My column this week is different, decidedly apolitical, and the most difficult column I have ever written.
In early November of 2006, Shawn and I were wandering through the PetSmart at Seven Corners in suburban Washington, DC. We already had a dog – an amazing basenji rescue named Hali – and hadn’t even entertained the thought of a second dog. We were both still relatively young – Shawn was 38 and I was 32 – and we were living in a little one-bedroom apartment in Georgetown. Little did we know how much our lives were about to change.
As we walked down an aisle towards the back of store we came across a pop-up adoption center being run by Lost Dog and Cat rescue. We walked along the pens of adorable dogs and cats completely oblivious to the life-changing moment that stood just feet away from us.
We stopped at almost every pen to pet the dogs inside them, many of the dogs kept their distance at first – overwhelmed by all of the attention. At one pen there was a variety of pups of different ages and breeds – a dachshund near the edge of the pen caught my attention (I have always loved dachshunds) and I reached over to pet the pup. Almost immediately bounding across the pen came another dachshund – obviously a sibling to the one I was attempting to pet – a buff colored beauty that showed none of the hesitancy of the other dogs. He muscled his brother out of the way and almost leaped out of the pen to get to me and Shawn.
We hadn’t come looking for another dog, but a dog was there looking for us. That night we took that buff-colored beauty of a dachshund – who we named Winchester – home with us. Starting a journey together that has been unlike any that Shawn or I could have imagined.
That journey came to an end this week – after 16 amazing years.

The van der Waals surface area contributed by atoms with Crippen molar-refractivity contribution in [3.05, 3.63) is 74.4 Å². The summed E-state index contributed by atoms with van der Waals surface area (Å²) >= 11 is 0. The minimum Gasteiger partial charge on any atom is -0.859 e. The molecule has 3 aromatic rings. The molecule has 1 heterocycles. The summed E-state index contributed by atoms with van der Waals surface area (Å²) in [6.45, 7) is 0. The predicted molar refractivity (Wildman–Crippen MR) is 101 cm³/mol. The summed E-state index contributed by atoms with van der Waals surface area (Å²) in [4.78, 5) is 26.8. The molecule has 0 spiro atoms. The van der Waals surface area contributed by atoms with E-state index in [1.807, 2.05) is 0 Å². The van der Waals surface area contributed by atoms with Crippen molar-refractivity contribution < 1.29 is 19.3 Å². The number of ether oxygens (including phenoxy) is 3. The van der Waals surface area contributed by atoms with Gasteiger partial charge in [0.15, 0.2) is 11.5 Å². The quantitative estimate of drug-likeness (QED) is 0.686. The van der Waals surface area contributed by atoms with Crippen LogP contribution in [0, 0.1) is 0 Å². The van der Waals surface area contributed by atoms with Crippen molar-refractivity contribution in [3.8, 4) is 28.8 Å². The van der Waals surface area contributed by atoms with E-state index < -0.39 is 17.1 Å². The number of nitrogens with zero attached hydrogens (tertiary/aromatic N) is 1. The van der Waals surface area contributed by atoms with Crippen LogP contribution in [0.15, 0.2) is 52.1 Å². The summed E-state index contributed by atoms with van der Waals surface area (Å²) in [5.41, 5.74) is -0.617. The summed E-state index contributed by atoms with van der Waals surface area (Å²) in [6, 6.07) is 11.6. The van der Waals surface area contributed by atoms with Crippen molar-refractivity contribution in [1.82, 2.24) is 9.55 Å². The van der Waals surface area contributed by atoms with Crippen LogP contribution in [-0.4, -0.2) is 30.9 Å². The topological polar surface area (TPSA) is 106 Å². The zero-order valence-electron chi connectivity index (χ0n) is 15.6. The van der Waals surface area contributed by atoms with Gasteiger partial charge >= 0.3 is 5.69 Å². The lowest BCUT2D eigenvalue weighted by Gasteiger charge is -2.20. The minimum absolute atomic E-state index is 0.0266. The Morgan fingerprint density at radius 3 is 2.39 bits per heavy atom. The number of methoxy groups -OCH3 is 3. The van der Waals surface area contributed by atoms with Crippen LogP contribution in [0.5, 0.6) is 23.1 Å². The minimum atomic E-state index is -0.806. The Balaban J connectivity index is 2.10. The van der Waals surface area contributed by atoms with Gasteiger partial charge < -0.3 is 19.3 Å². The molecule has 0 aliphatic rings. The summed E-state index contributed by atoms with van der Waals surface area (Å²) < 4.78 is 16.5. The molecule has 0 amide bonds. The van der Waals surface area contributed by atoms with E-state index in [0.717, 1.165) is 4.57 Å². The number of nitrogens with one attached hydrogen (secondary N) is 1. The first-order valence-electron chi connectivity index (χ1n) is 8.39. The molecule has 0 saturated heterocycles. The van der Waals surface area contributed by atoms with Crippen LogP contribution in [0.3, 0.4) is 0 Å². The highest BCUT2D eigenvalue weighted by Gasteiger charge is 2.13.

For 16 years, Winchester anchored us through loss and heartbreak, and difficult change. He was there for every celebration, every holiday, every milestone. He traveled to 17 states, vacationed with us in Canada, slept in a teepee, and swam (yes, this dachshund swam!) in every body of water he could.
He was the background music to our life, the constant in an ever-changing world. Winchester was always there, he had fulfilled his part in the bargain between a dog and their owner. He had been the loyal companion, he had loved unconditionally, he had been everything that we could have asked in a dog.
Now it was our turn. Our turn to fulfill the hardest and most important part of that bargain between a dog and their owners – we had to end his suffering and say goodbye.
I read a horrifying stat recently that upwards of 90% of dog owners aren’t there when their dog passes. Long ago, Shawn and I committed to never letting a dog of ours die without us there.
On Monday of this week we knew that time was short for Winchester – he was in pain and we knew what needed to be done. We scheduled an appointment for Tuesday and then spent the next 24 hours showering Winchester with love, treats, and some of his favorite things (rides in the Jeep, leashless in the yard and basking in the sun on our deck).
When the time came on Tuesday, we carried Winchester into the vet wrapped in his blanket. Shawn held him the whole time while I scratched his ears. We never left his side in those last minutes – not for one second. Winchester passed from this world hearing our voices and feeling our touch.
It was hard, harder than I could have imagined, to be there with him – but it was also beautiful and, more importantly, it was our obligation to be there for him. When he needed us most, we were there.
I know first-hand how difficult this was, but this is my plea to pet owners everywhere. Do not shirk from this most important of obligations. It is hard, and I understand the urge to not want to be there to watch your pet pass – but you must. If the idea of being there in the end is too hard to imagine, if you cannot make that commitment to your pet, then maybe pet ownership isn’t for you – and that’s fine, it’s not for everyone.
Dogs are one of God’s most perfect creatures – and their bond with humans is like almost nothing else on this great planet of ours.
No truly special relationship is one-sided, nothing really meaningful in life is easy. Be there in the end for your pet.
Rest in peace Winchester, until we meet again.